MEPs have condemned the "barbaric" practice of female genital mutilation, branding it a "crude expression of gender inequality", during a debate in the European Parliament on 13 June 2012.
Female genital mutilation (FGM) involves cutting out or operating on the genitalia of girls in order to conform to cultural or religious traditions or beliefs.
More than 120 million women around the world are thought to have undergone FGM.
MEPs across the political spectrum expressed horror at the practice.
Portuguese Social-Democrat MEP Ana Gomes said it was a form of violence against women and called for EU funding to help raise awareness of and stamp out the practice.
Meanwhile, Spanish liberal Izaskun Bilbao Barandica believed education was crucial in the fight against FGM.
British Conservative Marina Yannakoudakis told MEPs how the number of reported cases of FGM in her London constituency was on the rise - and that some operations had taken place in the capital.
FGM is illegal in the UK. It is known to be carried out in more than 28 countries - mainly in western and southern Asia, the Middle East, and parts of Africa such as Egypt and Somalia.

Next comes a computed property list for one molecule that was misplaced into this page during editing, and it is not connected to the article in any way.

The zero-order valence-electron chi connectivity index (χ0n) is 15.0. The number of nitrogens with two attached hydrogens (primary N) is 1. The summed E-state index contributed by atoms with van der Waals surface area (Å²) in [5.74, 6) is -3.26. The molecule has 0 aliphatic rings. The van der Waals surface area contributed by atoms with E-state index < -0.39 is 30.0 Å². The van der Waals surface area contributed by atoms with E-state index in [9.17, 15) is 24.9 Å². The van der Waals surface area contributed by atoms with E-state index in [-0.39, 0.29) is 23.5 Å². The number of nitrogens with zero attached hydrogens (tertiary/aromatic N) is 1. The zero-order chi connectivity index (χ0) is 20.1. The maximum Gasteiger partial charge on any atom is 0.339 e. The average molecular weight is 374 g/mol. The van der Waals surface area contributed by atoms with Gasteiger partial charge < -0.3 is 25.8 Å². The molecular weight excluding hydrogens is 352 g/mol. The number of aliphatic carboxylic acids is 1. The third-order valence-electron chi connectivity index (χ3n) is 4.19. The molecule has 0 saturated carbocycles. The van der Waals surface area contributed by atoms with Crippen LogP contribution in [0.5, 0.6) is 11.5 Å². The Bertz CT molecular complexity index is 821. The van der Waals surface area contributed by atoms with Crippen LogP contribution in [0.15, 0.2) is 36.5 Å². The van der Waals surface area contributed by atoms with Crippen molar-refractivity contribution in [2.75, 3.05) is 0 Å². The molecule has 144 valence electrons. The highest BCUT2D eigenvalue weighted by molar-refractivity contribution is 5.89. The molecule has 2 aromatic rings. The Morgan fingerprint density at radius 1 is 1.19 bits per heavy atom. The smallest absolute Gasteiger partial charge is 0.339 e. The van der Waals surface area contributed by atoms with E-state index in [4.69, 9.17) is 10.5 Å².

British Labour MEP Michael Cashman said it was a problem not just confined to Africa, with an estimated 500,000 circumcised women living in Europe.
Italian centre-right MEP Barbara Matera highlighted the irreversible mental and physical consequences for women who have undergone FGM, such as the risk of HIV or problems with future pregnancies.
The EU's health commissioner, John Dalli, said FGM was "an extreme and unacceptable practice" and that all steps must be taken to eradicate it.
The following day,
MEPs overwhelmingly supported
the parliament's resolution condemning the practice of female genital mutilation.
to how the plenary sessions work.
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